Think before you fume about the price of tickets for gigs
Despite a recent court case ruling in Baltimore about high ticket fees, giving out yards about Ticketmaster’s antics may be misplaced
If you were to poll music fans tomorrow about likes and dislikes, you could be fairly sure that Ticketmaster would feature in the negative column.
People always give out – often justifiably – about the price of tickets for live shows. Add the Ticketmaster gravy to the advertised price and you have the grounds for widespread fuming.
Chalk one up then to Andre Bourgeois. The Baltimore dude went to see Jackson Browne back in 2009 and was irked at paying an extra $12 in Ticketmaster charges on top of the $52 ticket. Instead of moaning on Twitter about it, Bourgeois filed a lawsuit about how these charges disguised the real price of the ticket.
Jackson Browne sings a $64 song
This week, the Maryland Court of Appeals ruled that a 1948 city ordinace banning the sale of tickets applied in this case. This implies that service fees charged by Ticketmaster amounted to scalping or touting. There may be refunds to come for Charm City music fans stung by the tickets’ giant if the next stage in the legal process upholds that decision.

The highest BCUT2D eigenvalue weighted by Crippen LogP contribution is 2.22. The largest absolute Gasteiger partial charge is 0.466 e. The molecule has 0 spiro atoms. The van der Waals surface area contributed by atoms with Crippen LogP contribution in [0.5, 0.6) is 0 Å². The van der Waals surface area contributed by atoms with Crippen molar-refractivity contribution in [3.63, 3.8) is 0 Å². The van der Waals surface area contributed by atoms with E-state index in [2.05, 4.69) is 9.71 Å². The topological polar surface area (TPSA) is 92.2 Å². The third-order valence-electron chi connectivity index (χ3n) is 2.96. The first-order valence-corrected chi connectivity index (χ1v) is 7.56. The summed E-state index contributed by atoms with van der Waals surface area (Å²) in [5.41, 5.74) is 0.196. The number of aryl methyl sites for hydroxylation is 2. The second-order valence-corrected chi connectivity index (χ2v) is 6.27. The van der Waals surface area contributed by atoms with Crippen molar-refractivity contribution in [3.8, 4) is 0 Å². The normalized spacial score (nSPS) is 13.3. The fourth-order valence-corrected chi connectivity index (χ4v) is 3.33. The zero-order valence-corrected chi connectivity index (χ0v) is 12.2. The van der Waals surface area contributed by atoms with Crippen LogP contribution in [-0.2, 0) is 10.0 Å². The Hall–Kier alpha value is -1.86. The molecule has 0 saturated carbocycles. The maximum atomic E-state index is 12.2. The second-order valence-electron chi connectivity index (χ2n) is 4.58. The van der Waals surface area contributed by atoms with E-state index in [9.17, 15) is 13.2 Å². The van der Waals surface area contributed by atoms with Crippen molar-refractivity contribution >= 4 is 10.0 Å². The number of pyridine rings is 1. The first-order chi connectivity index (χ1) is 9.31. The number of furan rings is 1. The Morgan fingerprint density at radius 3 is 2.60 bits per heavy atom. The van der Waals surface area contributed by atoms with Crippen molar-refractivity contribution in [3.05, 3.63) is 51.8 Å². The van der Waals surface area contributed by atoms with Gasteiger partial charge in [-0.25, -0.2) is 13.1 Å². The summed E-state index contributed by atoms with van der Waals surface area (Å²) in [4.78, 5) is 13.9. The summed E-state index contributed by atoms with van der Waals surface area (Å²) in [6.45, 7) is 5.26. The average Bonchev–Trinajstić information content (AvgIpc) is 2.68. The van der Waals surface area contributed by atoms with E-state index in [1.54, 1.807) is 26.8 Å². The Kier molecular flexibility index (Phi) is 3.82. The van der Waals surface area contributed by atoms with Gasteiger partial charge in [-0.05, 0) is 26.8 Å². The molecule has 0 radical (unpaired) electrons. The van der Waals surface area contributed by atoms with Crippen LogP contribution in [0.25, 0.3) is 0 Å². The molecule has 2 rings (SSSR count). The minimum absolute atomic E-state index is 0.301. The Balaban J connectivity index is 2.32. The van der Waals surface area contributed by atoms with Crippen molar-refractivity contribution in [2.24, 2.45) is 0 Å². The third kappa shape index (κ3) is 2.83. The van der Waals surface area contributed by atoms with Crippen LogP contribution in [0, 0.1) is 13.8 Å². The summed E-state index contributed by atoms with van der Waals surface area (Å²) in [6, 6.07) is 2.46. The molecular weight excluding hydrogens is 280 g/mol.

But the legal to-ing and fro-ing may also finally see a move by Ticketmaster and the live industry to all-in ticket pricing, where the advertised price includes these charges.
This, though, may not suit all parties. As thing stands, Ticketmaster are a handy whipping boy for promoters and acts when music fans start cribbing about high ticket prices. Not our department, bud, that’s them Ticketmaster bolloxes for you.
But the truth is a little different. Ticketmaster’s close ties with Live Nation brings the promoter into the blame game, while the agency’s charges are based on the original ticket price, which is where the act comes in. We can point the finger all we want at Ticketmaster, but it’s worth remembering that they’re not the only ones caught up in this particular pickle.